07/04/2022

News

2011 San Francisco Pension Fix Not Panning Out

The pension reform measure that San Francisco voters passed in 2011 isn’t yielding the savings that city leaders expected, and for several reasons — one of which should worry all pension-paying institutions. That reason: Retirees are living significantly longer than old assumptions.

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Massive Transportation Bill has No $ for CA Bullet Train

Since then, the California High-Speed Rail Authority has been unable to attract outside investors and doesn’t have even 40 percent of the money it needs to complete the initial 300-mile, $31 billion segment — much less the $68 billion needed to build a rail line linking San Francisco and downtown Los Angeles. This has led bullet-train advocates, starting with Robert Cruickshank of the California High Speed Rail Blog, to repeatedly urge Congress and the Obama administration to provide more federal dollars. In planning documents from three years ago, state officials said they were hoping on $42 billion in federal help.

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Solar Plant Nearly Forced to Buy Carbon Emission Rights

The giant $2.2 billion Ivanpah solar plant off Interstate 15 just west of the California-Nevada border has apparently won its fight with state regulators and won’t be classified as a heavy polluter that is required to buy carbon-emissions rights in the state air board’s cap-and-trade program.

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Coal and California: State Not as Green as It May Seem

But on niche websites devoted to energy production and energy markets, the picture of how California is responding to its mandates is more muddled. A recent free report from SNL, the McGraw-Hill financial publication that typically charges for the proprietary information it provides to shareholders and potential investors, puts California’s progress in a different light:

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Tesla Gets Shadowy CA Competitor

Speculation has swirled around the debut of another entrant into California’s crowded, cutting-edge automotive industry. The company, known as Faraday Future, “has been hunting for a place to build what it says will be a $1 billion manufacturing plant for a new line of cars,” reported the San Francisco Chronicle. “Four states are contenders and the company says to expect an announcement within weeks.”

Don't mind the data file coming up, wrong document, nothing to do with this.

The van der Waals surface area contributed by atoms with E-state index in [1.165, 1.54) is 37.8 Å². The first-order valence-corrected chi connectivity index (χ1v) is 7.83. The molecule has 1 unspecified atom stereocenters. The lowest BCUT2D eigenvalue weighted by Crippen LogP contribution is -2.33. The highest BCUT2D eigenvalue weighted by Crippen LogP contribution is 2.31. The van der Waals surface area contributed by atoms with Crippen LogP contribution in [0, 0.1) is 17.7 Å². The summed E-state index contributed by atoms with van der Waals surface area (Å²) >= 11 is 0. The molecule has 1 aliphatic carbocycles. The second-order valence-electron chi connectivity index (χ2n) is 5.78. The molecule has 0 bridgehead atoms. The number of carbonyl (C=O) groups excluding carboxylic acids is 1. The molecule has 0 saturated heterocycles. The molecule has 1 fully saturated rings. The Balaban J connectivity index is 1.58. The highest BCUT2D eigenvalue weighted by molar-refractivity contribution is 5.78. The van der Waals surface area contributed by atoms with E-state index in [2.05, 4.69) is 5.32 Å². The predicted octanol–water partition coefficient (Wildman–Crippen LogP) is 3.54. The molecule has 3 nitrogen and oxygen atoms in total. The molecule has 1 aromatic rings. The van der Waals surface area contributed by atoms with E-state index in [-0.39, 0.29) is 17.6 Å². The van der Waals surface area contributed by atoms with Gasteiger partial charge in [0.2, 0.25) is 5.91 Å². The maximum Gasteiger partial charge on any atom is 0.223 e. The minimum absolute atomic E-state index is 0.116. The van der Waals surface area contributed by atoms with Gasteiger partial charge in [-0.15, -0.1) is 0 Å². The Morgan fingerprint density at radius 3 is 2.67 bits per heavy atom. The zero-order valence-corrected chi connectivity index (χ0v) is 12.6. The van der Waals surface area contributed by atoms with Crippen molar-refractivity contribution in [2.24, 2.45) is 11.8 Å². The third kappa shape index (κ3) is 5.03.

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Largest US Desalinization Plant Nears CA Open

Located in Carlsbad, in the San Diego area, the plant has raised hopes for drought relief — but has brought elevated stakes along with it. “The billion-dollar project is only the nation’s second major seawater plant,” noted the Associated Press. “The first U.S. foray in Tampa Bay is widely considered a flop.” That plant, a decade in the making, lost financing and couldn’t pass performance tests, the AP added. Its capacity was only half that of the Carlsbad plant, expected to churn out 50 million gallons of drinking water every day.

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CA Students Struggle on Nationwide Exams

California fared poorly in the latest round of a bellwether series of key elementary and middle-school tests. “What’s sometimes called the Nation’s Report Card, a sampling of fourth- and eighth-graders in reading and math, painted a dismal picture of a state that insists it is prioritizing K-12 education, on which it is spending $53 billion this fiscal year,” the San Jose Mercury News noted.

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Study: 28% of CA Elderly Impoverished

Now a new UCLA study finds that of the 4 million adults in California who are 65 or older, 1.11 million struggle to make ends meet — an effective poverty rate of 28 percent. That’s more than triple the number of California elderly who were considered impoverished under standard federal measures.

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